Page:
Bit god

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A depiction of the bit god (Devlin, 1995), coming out of the sun, like a sun god, as the creator of the information, or maker of "bits" or 1s and 0s streaming out of his fingers (see: finger of god) like rays of rays of digital light, the implication here being the idea that heat, light, entropy, and the electromagnetic force have been reduced to Boolean algebra and information theory, and that the entire universe is made of bits or information, as the first principle.[1]

In terms, bit god (LH:3) refers to god, typically the god of Christianity, reformulated into a quasi-metaphysical "digital god", who is conceptualized as making the information structure of the universe, god's word made of "bits", aka binary digits, or 0s and 1s, which, in this scheme, is seen as the first principle of all things, aka Genesis explained via information theory, conceptualized by the idiom "in the beginning, god made bits". Many modern people, particularly those keen to computer science and or mathematicians, and looking to meld or unify monotheism with modern science, believe in some form of the "bit god", or "god as information", although many will not say so directly.

Overview

In 1836, Samuel Morris invented a communication device called the "telegraph system", shown below right, could be used to send coded pulses — dots (short hold) or dashes (long hold) — of electric current along a wire which controlled an electromagnet that was located at the receiving end of the telegraph system:

Morris dot.png = short hold (current) = 0 | zero binary digit (zero bit)
Morris dash.png = long hold (current) = 1 | one binary digit (one bit)

In 1847, George Boole, in his Mathematical Analysis of Logic, followed by his The Laws of Thought (1854), showed how to reduce human reasoning (logic) to a symbolic form resembling ordinary numerical algebra.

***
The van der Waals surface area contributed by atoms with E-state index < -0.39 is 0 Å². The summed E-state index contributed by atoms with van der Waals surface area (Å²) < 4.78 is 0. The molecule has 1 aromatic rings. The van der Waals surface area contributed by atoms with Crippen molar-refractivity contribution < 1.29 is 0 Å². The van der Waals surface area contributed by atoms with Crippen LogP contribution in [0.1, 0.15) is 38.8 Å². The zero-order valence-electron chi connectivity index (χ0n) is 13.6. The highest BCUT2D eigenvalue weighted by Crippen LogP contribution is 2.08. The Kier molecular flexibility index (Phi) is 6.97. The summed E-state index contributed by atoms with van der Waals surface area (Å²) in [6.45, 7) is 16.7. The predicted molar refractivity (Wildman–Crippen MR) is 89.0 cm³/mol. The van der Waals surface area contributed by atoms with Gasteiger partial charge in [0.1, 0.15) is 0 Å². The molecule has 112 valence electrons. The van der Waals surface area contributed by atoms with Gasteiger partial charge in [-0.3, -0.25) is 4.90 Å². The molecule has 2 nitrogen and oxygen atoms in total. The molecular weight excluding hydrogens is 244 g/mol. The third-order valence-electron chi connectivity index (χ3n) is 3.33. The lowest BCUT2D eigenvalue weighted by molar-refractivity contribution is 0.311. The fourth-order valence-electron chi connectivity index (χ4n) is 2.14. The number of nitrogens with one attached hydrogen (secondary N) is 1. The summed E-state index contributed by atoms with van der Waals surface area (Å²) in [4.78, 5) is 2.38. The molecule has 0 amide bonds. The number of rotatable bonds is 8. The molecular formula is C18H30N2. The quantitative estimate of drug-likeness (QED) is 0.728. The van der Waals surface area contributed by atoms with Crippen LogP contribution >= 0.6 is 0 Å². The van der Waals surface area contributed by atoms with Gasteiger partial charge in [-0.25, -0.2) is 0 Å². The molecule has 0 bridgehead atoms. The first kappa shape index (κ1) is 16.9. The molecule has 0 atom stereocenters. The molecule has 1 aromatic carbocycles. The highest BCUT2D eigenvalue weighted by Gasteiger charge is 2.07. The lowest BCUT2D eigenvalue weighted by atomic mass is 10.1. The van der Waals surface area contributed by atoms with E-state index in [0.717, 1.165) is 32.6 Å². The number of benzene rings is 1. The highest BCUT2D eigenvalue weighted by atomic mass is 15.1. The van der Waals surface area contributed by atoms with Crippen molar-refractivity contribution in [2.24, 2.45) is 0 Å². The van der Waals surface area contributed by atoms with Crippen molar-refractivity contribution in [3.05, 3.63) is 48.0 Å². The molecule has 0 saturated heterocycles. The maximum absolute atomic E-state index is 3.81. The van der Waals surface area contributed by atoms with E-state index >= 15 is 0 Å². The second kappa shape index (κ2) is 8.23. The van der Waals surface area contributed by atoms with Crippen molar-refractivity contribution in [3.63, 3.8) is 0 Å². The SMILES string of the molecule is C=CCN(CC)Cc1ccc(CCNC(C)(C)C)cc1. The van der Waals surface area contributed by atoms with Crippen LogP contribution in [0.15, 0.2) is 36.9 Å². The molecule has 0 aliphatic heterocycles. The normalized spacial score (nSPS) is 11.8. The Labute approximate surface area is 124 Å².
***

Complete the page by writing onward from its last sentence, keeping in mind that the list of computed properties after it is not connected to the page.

In 1886, Charles Peirce described how logical operations could be carried out by electrical switching circuits, and in 1893 he devised a “truth table” matrix, the gist of which being that 0s and 1s put into a table, could yield a primitive input out put logic system, based on Boolean algebra.[2] The following truth table based logic gate diagram might be something akin to how Peirce viewed god[3], or at least how many modern bit god theorists view god:

Mind of god.png

In 1907, Lee Forest suggested how the “Fleming valve” could be used as a logic gate.

In 1924, Walther Bothe invented the first AND gate.

In 1934 to 1936, Akira Nakashima, Claude Shannon, and Viktor Shetakov, independently, introduced switching circuit theory, showing that two-valued (0s and 1s) Boolean algebra can describe the operation of switching circuits, from which electrical switches could thus be used to implement logic, the fundamental concept that underlies all electronic digital computers.

In 1948, Claude Shannon, in his "Mathematical Theory of Communication", showed how information, be it cryptography or transmission, could be explained using Boolean algebra and logarithms.[4] This launched the "Shannon bandwagon"[5], the loud music and song from which, in the decade to follow, began to toot the idea that Shannon's information theory could be applied to "every" branch of human knowledge, e.g. economics, philosophy, linguistics, religion, and what have you, eventually and including "god".

DNA | Shannon bandwagon

A depiction of the "Shannon bandwagon" (Shannon, 1956), playing music to the effect that letters of information can be coded as bits, applied to explain "everything"[5], so the music says, and DNA, which can be coded as letters, yielding a "bit god" model of genetics (Meyer, 2009), aka a god of information.[6]